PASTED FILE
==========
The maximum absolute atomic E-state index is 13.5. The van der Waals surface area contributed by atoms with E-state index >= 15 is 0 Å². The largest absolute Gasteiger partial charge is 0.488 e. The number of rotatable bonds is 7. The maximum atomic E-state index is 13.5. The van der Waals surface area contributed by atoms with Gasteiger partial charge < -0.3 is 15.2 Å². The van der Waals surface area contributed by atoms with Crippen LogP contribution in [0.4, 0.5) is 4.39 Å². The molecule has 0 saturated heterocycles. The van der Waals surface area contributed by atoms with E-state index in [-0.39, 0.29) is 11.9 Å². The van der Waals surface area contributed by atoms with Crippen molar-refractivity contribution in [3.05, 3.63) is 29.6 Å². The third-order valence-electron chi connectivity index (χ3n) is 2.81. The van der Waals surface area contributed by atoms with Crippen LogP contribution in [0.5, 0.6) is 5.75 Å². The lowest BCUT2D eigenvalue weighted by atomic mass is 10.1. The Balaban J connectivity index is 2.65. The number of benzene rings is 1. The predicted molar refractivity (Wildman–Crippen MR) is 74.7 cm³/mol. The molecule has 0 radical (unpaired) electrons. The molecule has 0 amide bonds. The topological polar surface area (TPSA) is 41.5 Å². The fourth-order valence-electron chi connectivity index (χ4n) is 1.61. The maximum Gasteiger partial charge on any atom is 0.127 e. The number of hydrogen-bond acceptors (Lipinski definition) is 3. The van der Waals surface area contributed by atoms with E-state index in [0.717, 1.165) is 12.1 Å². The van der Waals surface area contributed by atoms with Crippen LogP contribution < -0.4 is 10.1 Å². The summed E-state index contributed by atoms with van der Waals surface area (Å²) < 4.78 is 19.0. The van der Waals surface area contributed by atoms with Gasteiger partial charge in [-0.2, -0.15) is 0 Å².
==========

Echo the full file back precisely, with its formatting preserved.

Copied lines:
The maximum absolute atomic E-state index is 13.5. The van der Waals surface area contributed by atoms with E-state index >= 15 is 0 Å². The largest absolute Gasteiger partial charge is 0.488 e. The number of rotatable bonds is 7. The maximum atomic E-state index is 13.5. The van der Waals surface area contributed by atoms with Gasteiger partial charge < -0.3 is 15.2 Å². The van der Waals surface area contributed by atoms with Crippen LogP contribution in [0.4, 0.5) is 4.39 Å². The molecule has 0 saturated heterocycles. The van der Waals surface area contributed by atoms with E-state index in [-0.39, 0.29) is 11.9 Å². The van der Waals surface area contributed by atoms with Crippen molar-refractivity contribution in [3.05, 3.63) is 29.6 Å². The third-order valence-electron chi connectivity index (χ3n) is 2.81. The van der Waals surface area contributed by atoms with Crippen LogP contribution in [0.5, 0.6) is 5.75 Å². The lowest BCUT2D eigenvalue weighted by atomic mass is 10.1. The Balaban J connectivity index is 2.65. The number of benzene rings is 1. The predicted molar refractivity (Wildman–Crippen MR) is 74.7 cm³/mol. The molecule has 0 radical (unpaired) electrons. The molecule has 0 amide bonds. The topological polar surface area (TPSA) is 41.5 Å². The fourth-order valence-electron chi connectivity index (χ4n) is 1.61. The maximum Gasteiger partial charge on any atom is 0.127 e. The number of hydrogen-bond acceptors (Lipinski definition) is 3. The van der Waals surface area contributed by atoms with E-state index in [0.717, 1.165) is 12.1 Å². The van der Waals surface area contributed by atoms with Crippen LogP contribution < -0.4 is 10.1 Å². The summed E-state index contributed by atoms with van der Waals surface area (Å²) < 4.78 is 19.0. The van der Waals surface area contributed by atoms with Gasteiger partial charge in [-0.2, -0.15) is 0 Å².